Colorado has a shortage of affordable rental housing, with nearly twice as many low-income families as the number of units available, a state analysis shows.
And the places where the burden on families is highest — where low-cost housing is least available — are Boulder and the Fort Collins-Loveland area, according to the Division of Housing at the Colorado Department of Local Affairs.
Statewide, families earning less than $15,000 a year had the largest gap with 2.1 households for every unit available, and there were 1.9 households earning less than $20,000 for every unit, the analysis found.
Rent-burdened households are those that pay 30 percent or more of income toward housing. The study found that 47 percent of all renter households paid at least 30 percent of their income for housing; 24 percent of all renters required at least 50 percent of their income to meet housing costs.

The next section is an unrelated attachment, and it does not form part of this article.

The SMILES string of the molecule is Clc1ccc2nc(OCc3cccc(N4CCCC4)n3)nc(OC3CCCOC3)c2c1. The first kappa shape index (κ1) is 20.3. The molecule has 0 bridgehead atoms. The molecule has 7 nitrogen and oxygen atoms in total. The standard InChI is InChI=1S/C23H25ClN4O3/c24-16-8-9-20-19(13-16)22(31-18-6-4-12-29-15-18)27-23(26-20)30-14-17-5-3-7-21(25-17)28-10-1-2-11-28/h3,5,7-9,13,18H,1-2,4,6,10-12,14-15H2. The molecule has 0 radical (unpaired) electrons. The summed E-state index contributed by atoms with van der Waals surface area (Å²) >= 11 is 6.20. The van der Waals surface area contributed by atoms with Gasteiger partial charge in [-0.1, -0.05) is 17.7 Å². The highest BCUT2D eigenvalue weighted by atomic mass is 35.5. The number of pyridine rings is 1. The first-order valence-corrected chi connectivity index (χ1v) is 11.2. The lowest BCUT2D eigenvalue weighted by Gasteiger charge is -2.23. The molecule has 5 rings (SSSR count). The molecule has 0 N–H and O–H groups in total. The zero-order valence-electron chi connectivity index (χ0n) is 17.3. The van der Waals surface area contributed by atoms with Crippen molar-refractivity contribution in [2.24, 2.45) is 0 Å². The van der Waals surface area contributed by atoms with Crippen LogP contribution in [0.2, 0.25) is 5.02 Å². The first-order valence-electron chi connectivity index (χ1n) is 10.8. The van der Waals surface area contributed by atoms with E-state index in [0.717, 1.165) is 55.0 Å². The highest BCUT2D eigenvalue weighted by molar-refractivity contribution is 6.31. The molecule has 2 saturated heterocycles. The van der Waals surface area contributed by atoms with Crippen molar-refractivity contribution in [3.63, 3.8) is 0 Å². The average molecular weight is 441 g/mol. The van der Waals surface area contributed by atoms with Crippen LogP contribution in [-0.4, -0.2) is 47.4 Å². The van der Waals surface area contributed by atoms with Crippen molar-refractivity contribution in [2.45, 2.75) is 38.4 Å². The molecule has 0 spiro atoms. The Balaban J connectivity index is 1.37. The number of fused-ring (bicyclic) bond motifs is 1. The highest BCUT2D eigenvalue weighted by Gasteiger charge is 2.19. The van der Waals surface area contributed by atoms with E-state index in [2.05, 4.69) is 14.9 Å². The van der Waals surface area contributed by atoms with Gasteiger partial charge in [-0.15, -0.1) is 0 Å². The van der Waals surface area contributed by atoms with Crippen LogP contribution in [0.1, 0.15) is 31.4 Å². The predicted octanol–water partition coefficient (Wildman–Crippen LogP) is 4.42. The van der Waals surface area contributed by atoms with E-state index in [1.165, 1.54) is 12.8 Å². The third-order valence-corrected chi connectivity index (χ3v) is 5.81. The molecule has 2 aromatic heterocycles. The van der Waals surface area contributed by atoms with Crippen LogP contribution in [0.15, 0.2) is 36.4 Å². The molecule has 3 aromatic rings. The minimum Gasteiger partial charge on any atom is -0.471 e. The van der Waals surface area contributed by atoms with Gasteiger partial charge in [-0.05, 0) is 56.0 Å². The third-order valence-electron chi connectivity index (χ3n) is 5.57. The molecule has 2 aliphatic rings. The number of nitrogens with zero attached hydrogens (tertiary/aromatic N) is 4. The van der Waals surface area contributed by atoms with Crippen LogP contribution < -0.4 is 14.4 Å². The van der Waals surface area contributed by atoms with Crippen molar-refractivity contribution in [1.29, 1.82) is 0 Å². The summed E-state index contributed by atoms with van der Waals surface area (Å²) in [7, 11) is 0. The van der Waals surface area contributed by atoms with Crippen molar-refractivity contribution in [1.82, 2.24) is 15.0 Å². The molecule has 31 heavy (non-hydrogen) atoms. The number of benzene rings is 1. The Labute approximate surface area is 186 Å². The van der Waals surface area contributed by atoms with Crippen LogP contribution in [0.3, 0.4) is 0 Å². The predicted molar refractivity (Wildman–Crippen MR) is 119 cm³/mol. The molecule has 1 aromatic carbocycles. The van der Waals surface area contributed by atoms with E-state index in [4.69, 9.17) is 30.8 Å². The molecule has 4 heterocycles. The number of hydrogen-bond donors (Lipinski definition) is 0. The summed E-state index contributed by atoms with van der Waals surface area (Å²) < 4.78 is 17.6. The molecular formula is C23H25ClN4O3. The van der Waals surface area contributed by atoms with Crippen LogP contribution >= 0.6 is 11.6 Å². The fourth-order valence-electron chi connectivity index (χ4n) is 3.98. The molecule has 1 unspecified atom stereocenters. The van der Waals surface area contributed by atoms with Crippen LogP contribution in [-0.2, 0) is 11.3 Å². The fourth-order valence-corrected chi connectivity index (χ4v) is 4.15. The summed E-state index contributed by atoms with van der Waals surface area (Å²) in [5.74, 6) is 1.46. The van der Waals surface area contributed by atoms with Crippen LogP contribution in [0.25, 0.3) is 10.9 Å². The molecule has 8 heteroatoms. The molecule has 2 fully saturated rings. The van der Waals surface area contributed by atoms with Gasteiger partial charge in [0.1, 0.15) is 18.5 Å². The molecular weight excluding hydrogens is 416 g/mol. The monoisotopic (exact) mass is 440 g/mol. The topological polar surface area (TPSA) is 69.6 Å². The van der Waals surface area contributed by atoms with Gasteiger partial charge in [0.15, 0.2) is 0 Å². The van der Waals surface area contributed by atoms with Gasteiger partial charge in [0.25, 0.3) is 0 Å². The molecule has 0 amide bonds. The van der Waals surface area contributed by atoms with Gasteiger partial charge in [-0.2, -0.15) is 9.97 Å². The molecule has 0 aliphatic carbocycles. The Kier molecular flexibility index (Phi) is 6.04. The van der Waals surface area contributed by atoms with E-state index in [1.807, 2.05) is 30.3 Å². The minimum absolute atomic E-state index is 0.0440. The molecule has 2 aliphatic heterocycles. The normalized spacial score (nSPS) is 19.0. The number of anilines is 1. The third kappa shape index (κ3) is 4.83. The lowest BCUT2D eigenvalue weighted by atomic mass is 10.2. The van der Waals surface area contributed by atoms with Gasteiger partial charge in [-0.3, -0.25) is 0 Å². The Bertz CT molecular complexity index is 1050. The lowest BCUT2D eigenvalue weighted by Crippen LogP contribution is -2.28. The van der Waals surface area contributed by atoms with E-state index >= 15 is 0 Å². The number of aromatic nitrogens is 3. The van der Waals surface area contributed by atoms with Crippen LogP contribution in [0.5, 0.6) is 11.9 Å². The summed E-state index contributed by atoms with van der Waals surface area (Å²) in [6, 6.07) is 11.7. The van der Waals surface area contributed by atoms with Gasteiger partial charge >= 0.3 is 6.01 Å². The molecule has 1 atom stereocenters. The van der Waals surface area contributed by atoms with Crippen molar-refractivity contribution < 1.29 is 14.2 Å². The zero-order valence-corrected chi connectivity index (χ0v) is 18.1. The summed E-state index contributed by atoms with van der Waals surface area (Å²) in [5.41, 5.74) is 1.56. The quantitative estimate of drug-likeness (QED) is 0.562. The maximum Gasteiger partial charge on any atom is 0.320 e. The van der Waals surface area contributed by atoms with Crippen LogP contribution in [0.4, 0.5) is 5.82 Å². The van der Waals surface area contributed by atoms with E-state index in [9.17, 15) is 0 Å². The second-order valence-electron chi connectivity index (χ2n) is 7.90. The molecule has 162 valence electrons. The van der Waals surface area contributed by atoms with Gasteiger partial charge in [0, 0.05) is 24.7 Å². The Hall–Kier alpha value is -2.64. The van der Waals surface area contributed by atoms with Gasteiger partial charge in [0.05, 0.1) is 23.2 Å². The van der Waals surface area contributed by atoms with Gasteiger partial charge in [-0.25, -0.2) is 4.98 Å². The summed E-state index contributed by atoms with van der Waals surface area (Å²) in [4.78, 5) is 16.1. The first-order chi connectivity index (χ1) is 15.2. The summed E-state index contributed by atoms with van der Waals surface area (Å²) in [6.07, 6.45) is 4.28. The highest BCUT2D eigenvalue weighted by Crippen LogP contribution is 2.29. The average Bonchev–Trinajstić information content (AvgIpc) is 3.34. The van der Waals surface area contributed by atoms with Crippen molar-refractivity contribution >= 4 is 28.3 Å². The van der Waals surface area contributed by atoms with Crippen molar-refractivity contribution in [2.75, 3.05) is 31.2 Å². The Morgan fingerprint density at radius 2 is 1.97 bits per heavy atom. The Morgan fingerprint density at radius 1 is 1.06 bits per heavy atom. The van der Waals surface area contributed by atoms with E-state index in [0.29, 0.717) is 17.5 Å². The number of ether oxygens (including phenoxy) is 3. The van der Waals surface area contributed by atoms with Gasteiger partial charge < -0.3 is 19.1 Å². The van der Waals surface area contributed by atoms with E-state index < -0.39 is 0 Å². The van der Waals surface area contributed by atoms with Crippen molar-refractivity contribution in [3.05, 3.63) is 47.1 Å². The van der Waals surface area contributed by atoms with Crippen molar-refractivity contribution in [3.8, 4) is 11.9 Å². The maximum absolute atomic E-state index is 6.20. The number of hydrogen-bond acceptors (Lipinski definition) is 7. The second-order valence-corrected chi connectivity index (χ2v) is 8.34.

Boulder had the highest percentage of renters — 32 percent — paying at least half their income for housing, and 48 percent, also highest, paying at least 35 percent of their income.
The areas with the smallest rent burdens were in Grand Junction and Colorado Springs.
In metro Denver, there were 2.3 households for every unit of affordable rental housing for families making less than $20,000 per year.
From: Denver Post